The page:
CHOLERA CLAIMS THREE LIVES IN PORT MORESBY

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Earlier contained to Morobe, the disease has spread

By Nellie Setepano and Simon Eroro PORT MORESBY, Papua New Guinea (PNG Post-Courier, May 3, 2010) – In Papua New Guinea, the ugly disease cholera has surfaced in the nation’s capital, leaving three confirmed dead and 11 more sick with the illness.

All three who died last week were men, two from Elevala village in Hanuabada and one from Lealea village in Central Province.

The 11 were diagnosed and treated at the Gerehu clinic and discharged. An isolated part of Gerehu clinic has been allocated as stand by for cholera cases with medical staff from St. John and Doctors without Borders working with the National Capital District (NCD) to contain the infection.

Schools in the vicinity of Hanuabada, including Badihagwa Secondary, Hagara and St Michael’s primary schools will be closed for a few days in an attempt to contain the infection.

In a press conference yesterday NCD Governor Powes Parkop said the NCD Cholera Task Force which was set up last year was monitoring the situation closely and referred to it as a "localized situation’’, meaning that those affected by the disease were contained and the situation was under control but he called on the public to take precautions. The task force is in Hanuabada and Lealea villages and the infected households are being confined and monitored.

Mr. Parkop has called on people who have come in contact with those reported infected people to report to the clinic for tests.

"Our efforts to deal with this situation in NCD can succeed with the public taking precautionary measures," the Governor said.

He called on people who were suffering diarrhea or stomach pain to report to the clinic to be tested and treated.

The Governor also called on the people to stop buying water or drinks sold on the streets or at market places and even food sold openly in public. He has also advised people not to use public areas or bushes to dispose of their waste.

He assured residents not to panic but strictly adhere to the five ’F’ rules more than ever. Food must be properly cooked before consumption, wash fingers after use of toilets and before eating, keep flies away from food, or have it covered, boil water before consumption.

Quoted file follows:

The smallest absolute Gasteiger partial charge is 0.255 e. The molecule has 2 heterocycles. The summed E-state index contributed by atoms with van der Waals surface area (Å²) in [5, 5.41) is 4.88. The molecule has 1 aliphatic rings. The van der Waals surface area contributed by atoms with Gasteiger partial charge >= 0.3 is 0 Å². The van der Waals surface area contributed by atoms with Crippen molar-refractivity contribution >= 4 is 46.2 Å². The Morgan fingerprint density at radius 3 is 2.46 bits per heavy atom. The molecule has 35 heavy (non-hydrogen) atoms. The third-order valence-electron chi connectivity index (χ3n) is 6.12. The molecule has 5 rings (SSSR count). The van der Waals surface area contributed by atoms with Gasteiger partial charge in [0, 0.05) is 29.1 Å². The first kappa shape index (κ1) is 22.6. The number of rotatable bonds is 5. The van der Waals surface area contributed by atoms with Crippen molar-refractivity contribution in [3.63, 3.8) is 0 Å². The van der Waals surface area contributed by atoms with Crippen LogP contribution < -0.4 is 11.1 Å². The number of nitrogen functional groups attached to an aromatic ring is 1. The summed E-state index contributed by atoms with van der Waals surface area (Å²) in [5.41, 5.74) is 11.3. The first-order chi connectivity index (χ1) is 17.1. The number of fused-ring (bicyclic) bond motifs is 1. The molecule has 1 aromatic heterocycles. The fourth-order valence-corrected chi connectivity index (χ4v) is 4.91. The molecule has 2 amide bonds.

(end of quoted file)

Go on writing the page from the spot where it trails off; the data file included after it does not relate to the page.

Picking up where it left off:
The environmental issue and sanitation problems surrounding Hanuabada and other NCD villages in nations capital is of great concern, which the Governor said can give great rise to cholera but Mr. Parkop said there is no immediate solution to it but a short term solution.

He called on these villages to dispose of their waste in the right place and stressed the importance of observing normal sanitation rules.

NCD Health Adviser Timothy Pyakalyia who was also at the press conference confirmed the 11 reported cases.

He also urged children to keep away from washing in the salt water as it was contaminated. He assured the public that there should not be any unnecessary panic.

Also present at the conference were medical response coordinator Dr. Niko Wuatai, Douglas Kelson of St John and Robin Yanapa of the NCD task force.

Chairman of the Motu Koita Assembly Miria Ikupu while confirming the case told this paper yesterday that the cases had been detected in Elevala village.

Mr. Ikupu said these were the first cholera cases recorded in the Motu Koitabu villages and all efforts were being made to curtail any further spread of cholera in this highly populated village.

Mr. Ikupu said the cholera cases in Elevala village went undetected until recently and stringent measures had been imposed in the entire Hanuabada village on the behavior and movement of people.

"It is unfortunate but what’s important is to include all other Motu Koita villages with similar strategies to make sure that the cholera disease does not spread across the village," Mr. Ikupu said.

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